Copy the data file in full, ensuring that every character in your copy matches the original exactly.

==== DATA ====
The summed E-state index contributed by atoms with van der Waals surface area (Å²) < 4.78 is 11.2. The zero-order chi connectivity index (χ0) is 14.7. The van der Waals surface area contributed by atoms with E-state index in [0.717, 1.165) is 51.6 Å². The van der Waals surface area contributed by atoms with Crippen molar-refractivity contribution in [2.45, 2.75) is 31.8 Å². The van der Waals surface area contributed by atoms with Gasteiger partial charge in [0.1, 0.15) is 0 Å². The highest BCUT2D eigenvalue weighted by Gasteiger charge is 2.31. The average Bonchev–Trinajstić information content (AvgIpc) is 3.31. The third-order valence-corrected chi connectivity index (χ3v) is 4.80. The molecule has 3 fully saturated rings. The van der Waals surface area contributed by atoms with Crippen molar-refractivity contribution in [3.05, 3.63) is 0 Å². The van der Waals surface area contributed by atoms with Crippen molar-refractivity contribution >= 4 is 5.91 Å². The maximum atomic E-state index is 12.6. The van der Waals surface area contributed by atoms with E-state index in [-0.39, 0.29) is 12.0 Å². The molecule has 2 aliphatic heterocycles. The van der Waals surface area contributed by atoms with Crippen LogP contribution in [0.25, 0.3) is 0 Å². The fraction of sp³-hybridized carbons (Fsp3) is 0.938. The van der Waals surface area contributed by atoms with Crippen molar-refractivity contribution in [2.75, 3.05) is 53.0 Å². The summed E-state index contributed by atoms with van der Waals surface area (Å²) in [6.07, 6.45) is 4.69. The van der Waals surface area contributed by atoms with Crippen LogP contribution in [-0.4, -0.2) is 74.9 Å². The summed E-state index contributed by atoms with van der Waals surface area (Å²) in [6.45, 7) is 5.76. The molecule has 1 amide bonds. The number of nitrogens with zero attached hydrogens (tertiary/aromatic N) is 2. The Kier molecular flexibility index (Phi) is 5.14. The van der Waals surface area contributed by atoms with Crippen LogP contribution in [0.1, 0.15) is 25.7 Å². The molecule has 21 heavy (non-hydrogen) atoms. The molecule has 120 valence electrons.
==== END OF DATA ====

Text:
The summed E-state index contributed by atoms with van der Waals surface area (Å²) < 4.78 is 11.2. The zero-order chi connectivity index (χ0) is 14.7. The van der Waals surface area contributed by atoms with E-state index in [0.717, 1.165) is 51.6 Å². The van der Waals surface area contributed by atoms with Crippen molar-refractivity contribution in [2.45, 2.75) is 31.8 Å². The van der Waals surface area contributed by atoms with Gasteiger partial charge in [0.1, 0.15) is 0 Å². The highest BCUT2D eigenvalue weighted by Gasteiger charge is 2.31. The average Bonchev–Trinajstić information content (AvgIpc) is 3.31. The third-order valence-corrected chi connectivity index (χ3v) is 4.80. The molecule has 3 fully saturated rings. The van der Waals surface area contributed by atoms with Crippen molar-refractivity contribution in [3.05, 3.63) is 0 Å². The van der Waals surface area contributed by atoms with Crippen molar-refractivity contribution >= 4 is 5.91 Å². The maximum atomic E-state index is 12.6. The van der Waals surface area contributed by atoms with E-state index in [-0.39, 0.29) is 12.0 Å². The molecule has 2 aliphatic heterocycles. The van der Waals surface area contributed by atoms with Crippen LogP contribution in [0.25, 0.3) is 0 Å². The fraction of sp³-hybridized carbons (Fsp3) is 0.938. The van der Waals surface area contributed by atoms with Crippen molar-refractivity contribution in [2.75, 3.05) is 53.0 Å². The summed E-state index contributed by atoms with van der Waals surface area (Å²) in [6.07, 6.45) is 4.69. The van der Waals surface area contributed by atoms with Crippen LogP contribution in [-0.4, -0.2) is 74.9 Å². The summed E-state index contributed by atoms with van der Waals surface area (Å²) in [6.45, 7) is 5.76. The molecule has 1 amide bonds. The number of nitrogens with zero attached hydrogens (tertiary/aromatic N) is 2. The Kier molecular flexibility index (Phi) is 5.14. The van der Waals surface area contributed by atoms with Crippen LogP contribution in [0.1, 0.15) is 25.7 Å². The molecule has 21 heavy (non-hydrogen) atoms. The molecule has 120 valence electrons.